The resulting hummus was the perfect consistency. It was smooth but thick, making it ideal for dipping vegetable sticks into, while also coating the inside of my mouth with flavor. What's more, I didn't once have to stop the blender to scrape the mixture from the edges, or press it down using the tamper. 

Hummus made in the Braun TriForce Power Blender

(Image credit: Future)

Finally, I used the blender to make crushed ice using the Ice Crush setting. This setting causes the blender to operate in short bursts for 25 seconds to crush the ice to a powder. It worked well, in terms of quickly and effectively blending the ice cubes, but the result was less powdery than other blenders I've used. It was closer to the consistency of a sorbet. There is a very subtle distinction between the two, but whereas other blenders have turned the cubes to light powder, the Braun's crushed ice was more wet so stuck together in clumps. You can easily use it to make frozen drinks but I felt the texture was slightly off.

In addition to the above tests, I also wanted to put the TriForce Power Blender's Soup function to the test. The brand claims you can turn room-temperature ingredients into hot soup in almost six minutes. I tested this by adding chunks of cooked butternut squash, garlic, onion, carrot and a liter of vegetable stock to the blender. I pressed the Soup button, pushed Start and the blender began by chopping the ingredients, before blending and slowly heating them for five minutes and 45 seconds. The result was a slightly coarse, warm soup that lacked some of the depth of soup made on a stove, but was still tasty and comforting.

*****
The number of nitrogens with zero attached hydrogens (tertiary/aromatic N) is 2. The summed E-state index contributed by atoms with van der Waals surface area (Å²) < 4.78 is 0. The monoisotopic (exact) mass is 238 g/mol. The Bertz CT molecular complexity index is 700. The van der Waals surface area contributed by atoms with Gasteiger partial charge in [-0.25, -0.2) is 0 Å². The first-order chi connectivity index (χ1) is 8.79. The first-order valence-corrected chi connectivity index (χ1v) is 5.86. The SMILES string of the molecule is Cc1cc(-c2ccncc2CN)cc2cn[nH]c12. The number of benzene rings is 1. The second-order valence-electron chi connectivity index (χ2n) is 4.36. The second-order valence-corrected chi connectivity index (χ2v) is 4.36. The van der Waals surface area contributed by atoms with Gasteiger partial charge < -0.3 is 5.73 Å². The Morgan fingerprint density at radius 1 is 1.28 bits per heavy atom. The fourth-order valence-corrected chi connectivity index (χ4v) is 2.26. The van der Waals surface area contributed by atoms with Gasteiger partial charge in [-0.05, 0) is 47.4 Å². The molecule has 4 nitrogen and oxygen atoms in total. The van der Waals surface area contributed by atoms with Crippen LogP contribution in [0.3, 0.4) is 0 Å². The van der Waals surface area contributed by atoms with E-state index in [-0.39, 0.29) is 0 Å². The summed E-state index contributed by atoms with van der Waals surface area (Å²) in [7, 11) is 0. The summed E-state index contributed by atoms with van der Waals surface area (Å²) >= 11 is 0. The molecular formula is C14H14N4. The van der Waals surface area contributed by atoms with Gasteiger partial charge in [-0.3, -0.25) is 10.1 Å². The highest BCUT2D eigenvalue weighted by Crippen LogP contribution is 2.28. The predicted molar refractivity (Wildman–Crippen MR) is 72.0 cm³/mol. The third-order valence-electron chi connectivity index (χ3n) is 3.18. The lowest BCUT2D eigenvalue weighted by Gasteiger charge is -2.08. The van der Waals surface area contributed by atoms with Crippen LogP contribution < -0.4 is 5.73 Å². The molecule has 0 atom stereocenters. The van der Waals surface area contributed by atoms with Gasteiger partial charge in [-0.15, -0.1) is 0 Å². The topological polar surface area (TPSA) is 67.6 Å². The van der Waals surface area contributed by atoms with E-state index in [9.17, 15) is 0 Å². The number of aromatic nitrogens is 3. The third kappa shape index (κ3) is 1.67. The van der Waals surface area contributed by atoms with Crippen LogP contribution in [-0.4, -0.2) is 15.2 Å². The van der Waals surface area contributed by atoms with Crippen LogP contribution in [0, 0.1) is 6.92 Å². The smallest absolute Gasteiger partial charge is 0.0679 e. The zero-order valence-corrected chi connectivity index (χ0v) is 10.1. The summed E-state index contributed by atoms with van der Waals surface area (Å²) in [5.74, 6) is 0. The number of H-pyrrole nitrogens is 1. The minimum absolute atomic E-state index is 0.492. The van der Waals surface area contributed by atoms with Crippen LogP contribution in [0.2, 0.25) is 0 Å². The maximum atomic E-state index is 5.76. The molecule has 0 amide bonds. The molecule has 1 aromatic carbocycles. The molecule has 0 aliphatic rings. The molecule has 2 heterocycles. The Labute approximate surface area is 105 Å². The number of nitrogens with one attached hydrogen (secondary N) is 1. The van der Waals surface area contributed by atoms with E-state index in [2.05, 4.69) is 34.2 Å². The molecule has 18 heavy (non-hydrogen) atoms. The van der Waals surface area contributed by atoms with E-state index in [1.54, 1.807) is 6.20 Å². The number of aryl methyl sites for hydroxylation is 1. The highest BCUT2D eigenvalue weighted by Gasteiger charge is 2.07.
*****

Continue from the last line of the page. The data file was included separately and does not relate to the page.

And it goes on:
Ice cubes in the Braun TriForce Power Blender

(Image credit: Future)

The only real downside to all of these pros is how loud the TriForce blender can be. On Speed 1 in Manual mode, it's relatively quiet, averaging 63dB.  It was easy to have a conversation with my partner or children while the blender was running at this speed. 

However, during my Smoothie and hummus tests, this sound jumped up to an average of 97db. This is equivalent to the sound of a motorcycle engine and feels uncomfortable in such a confined space like my kitchen. On Manual Mode, Speed 9, the average reading was 91db, and it jumped to an average of 105db when crushing the ice cubes. This is equivalent to a phone playing at full volume and just below the sound of a car horn. Any sounds over 85dB for extended periods can cause hearing problems. 

Thankfully, because the blender works so quickly and efficiently, these sounds run for less time than they do on other models so at least you don't have to be subjected to them for longer than necessary.